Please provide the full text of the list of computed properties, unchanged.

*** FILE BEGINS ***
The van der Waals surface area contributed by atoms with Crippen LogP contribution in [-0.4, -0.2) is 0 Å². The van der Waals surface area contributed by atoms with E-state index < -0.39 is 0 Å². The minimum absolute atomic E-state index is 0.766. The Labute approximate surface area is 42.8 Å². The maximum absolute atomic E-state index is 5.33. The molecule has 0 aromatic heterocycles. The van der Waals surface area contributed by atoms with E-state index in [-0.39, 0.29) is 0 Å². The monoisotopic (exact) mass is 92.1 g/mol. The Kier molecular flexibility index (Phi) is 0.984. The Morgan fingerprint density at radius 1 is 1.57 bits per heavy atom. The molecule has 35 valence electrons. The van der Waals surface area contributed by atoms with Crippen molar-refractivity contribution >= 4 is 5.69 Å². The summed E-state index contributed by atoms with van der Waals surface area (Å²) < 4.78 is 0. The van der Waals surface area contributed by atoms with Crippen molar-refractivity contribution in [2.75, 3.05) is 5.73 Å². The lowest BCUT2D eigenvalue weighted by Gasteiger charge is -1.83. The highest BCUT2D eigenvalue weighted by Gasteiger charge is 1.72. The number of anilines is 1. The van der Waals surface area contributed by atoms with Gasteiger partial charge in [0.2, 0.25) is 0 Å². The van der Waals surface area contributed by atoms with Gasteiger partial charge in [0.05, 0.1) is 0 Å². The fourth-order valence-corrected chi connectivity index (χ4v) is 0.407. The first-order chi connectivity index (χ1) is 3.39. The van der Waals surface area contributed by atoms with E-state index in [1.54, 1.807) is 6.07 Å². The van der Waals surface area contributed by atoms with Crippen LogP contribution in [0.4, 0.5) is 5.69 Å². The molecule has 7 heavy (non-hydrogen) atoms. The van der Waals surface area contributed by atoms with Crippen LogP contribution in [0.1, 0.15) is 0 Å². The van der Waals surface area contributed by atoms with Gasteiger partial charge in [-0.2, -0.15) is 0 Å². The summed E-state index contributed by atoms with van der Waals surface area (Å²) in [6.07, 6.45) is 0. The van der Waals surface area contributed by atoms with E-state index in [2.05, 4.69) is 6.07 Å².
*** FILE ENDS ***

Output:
The van der Waals surface area contributed by atoms with Crippen LogP contribution in [-0.4, -0.2) is 0 Å². The van der Waals surface area contributed by atoms with E-state index < -0.39 is 0 Å². The minimum absolute atomic E-state index is 0.766. The Labute approximate surface area is 42.8 Å². The maximum absolute atomic E-state index is 5.33. The molecule has 0 aromatic heterocycles. The van der Waals surface area contributed by atoms with E-state index in [-0.39, 0.29) is 0 Å². The monoisotopic (exact) mass is 92.1 g/mol. The Kier molecular flexibility index (Phi) is 0.984. The Morgan fingerprint density at radius 1 is 1.57 bits per heavy atom. The molecule has 35 valence electrons. The van der Waals surface area contributed by atoms with Crippen molar-refractivity contribution >= 4 is 5.69 Å². The summed E-state index contributed by atoms with van der Waals surface area (Å²) < 4.78 is 0. The van der Waals surface area contributed by atoms with Crippen molar-refractivity contribution in [2.75, 3.05) is 5.73 Å². The lowest BCUT2D eigenvalue weighted by Gasteiger charge is -1.83. The highest BCUT2D eigenvalue weighted by Gasteiger charge is 1.72. The number of anilines is 1. The van der Waals surface area contributed by atoms with Gasteiger partial charge in [0.2, 0.25) is 0 Å². The van der Waals surface area contributed by atoms with Gasteiger partial charge in [0.05, 0.1) is 0 Å². The fourth-order valence-corrected chi connectivity index (χ4v) is 0.407. The first-order chi connectivity index (χ1) is 3.39. The van der Waals surface area contributed by atoms with E-state index in [1.54, 1.807) is 6.07 Å². The van der Waals surface area contributed by atoms with Crippen LogP contribution in [0.4, 0.5) is 5.69 Å². The molecule has 7 heavy (non-hydrogen) atoms. The van der Waals surface area contributed by atoms with Crippen LogP contribution in [0.1, 0.15) is 0 Å². The van der Waals surface area contributed by atoms with Gasteiger partial charge in [-0.2, -0.15) is 0 Å². The summed E-state index contributed by atoms with van der Waals surface area (Å²) in [6.07, 6.45) is 0. The van der Waals surface area contributed by atoms with E-state index in [2.05, 4.69) is 6.07 Å².